Welcome! Bienvenue! and HoşGeldiniz! to the second part of this two-part special on Air Transat. For those of you who’d like some background information about Canada’s largest charter operator and their recent foray into Canada’s domestic markets, please check out Part 1.
As discussed at the end of part 1, this 2-part special will conclude by showcasing Air Transat’s new corporate livery (which was unveiled on November 13th, 2017) and examining their plans to lease 10 Airbus A-321 Neo LR (long range) aircraft in 2019.
In the months leading up to Air Transat’s 30th anniversary, I contacted the carrier and floated the idea of a collaborative piece in celebration of the achievement. Airways Magazine had recently profiled both WestJet and Air Canada (Rouge) while remaining quiet on Air Transat; I thought that I could fly under the radar of my competition, profile the carrier, and possibly sample the airline’s domestic product along the way. I had suspicions that the carrier was planning something special for their 30th anniversary, however, possibly through my inexperience, my inquiry was ultimately passed over by their media team.
Sure enough, only a week after the carrier’s official anniversary, a writer for Airways Magazine published a story on AT’s new corporate livery. When I had the chance to look over AT’s press release, I noticed that many of the airline’s original elements had been preserved; that being said, the new livery features a handful of worthy additions and revisions as summarized below.
- At the front of the aircraft, the size of the “Main Titles” has been reduced so that it now fits on one line; according to the press release from AT, this action improves the legibility of the titles and adds an air of elegance to the overall look.
- At the rear of the aircraft, the shading and colours of the tail have been slightly modified, and the multilingual “Welcome” messages have been removed. The tail continues to feature the iconic 5 point Transat star, however, the dark blue of old was replaced by a gentle light blue; a silver band located near the last passenger door helps transition the blue to the “EuroWhite” fuselage colour.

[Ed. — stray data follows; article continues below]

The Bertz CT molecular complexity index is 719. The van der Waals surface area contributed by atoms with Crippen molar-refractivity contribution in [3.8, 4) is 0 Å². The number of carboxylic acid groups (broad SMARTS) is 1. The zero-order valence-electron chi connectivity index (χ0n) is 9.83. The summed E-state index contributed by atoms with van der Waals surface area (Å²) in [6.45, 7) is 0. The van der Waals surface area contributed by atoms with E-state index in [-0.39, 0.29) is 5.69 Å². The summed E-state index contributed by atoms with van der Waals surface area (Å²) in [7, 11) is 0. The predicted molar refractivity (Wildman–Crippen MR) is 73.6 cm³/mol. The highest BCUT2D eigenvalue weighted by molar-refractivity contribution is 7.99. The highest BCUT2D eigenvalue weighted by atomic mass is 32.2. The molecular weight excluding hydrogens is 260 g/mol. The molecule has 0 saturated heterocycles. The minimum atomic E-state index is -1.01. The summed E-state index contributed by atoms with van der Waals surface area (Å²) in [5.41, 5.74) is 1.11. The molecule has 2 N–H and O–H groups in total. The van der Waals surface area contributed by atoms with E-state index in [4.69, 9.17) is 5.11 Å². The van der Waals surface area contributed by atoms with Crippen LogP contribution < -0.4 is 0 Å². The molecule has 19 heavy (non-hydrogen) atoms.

- The final element of note has to be the new “Logotype” placed on the carrier’s belly. Following the footsteps of Emirates, Delta, Air Canada, and a number of other carriers, Air Transat aircraft will now be recognizable from the ground.
While I have never had strong opinions on any of Air Transat’s previous liveries, I would say that their new livery is a stronger offering than the carrier’s post2005/pre2011 livery. Whether it becomes a classic, that remains to be seen.
Finally, as mentioned in the introduction, on July 11th, 2017 Air Transat made the announcement that it would be the launch operator of the Airbus A-321 NEO LR in North America. The airline announced its plan to lease 10 aircraft, beginning in 2019, from Netherlands based aircraft leasing company AerCap.
John Leahy, the Chief Operating Officer-Customers for Airbus was quoted as saying “This is an ideal aircraft for the North American market, and particularly for a carrier like Air Transat,” As we discussed in an earlier post, the A-321 NEO LR has the potential to be a game changer for North American and Western European carriers. Many aviation experts have praised the aircraft and envision it replicating the success of Boeing’s 757-200/300 series aircraft on trans-Atlantic services.
With Air Transat planning to retire its remaining fleet of Airbus A-310 aircraft, which currently operate medium-long haul routes, the A-321 NEO LR is expected to fill the void. It can be configured for high-density operations to the Carribean, or for medium density operations to vacation destinations in Europe. The A-321 NEO will also be considerably more fuel efficient than the A-310, likely saving Air Transat thousands, perhaps millions, of dollars per year in fuel costs.
If you would like to learn additional information about the A-321 NEO LR and AerCap’s leasing agreement with Air Transat, please check out the following link.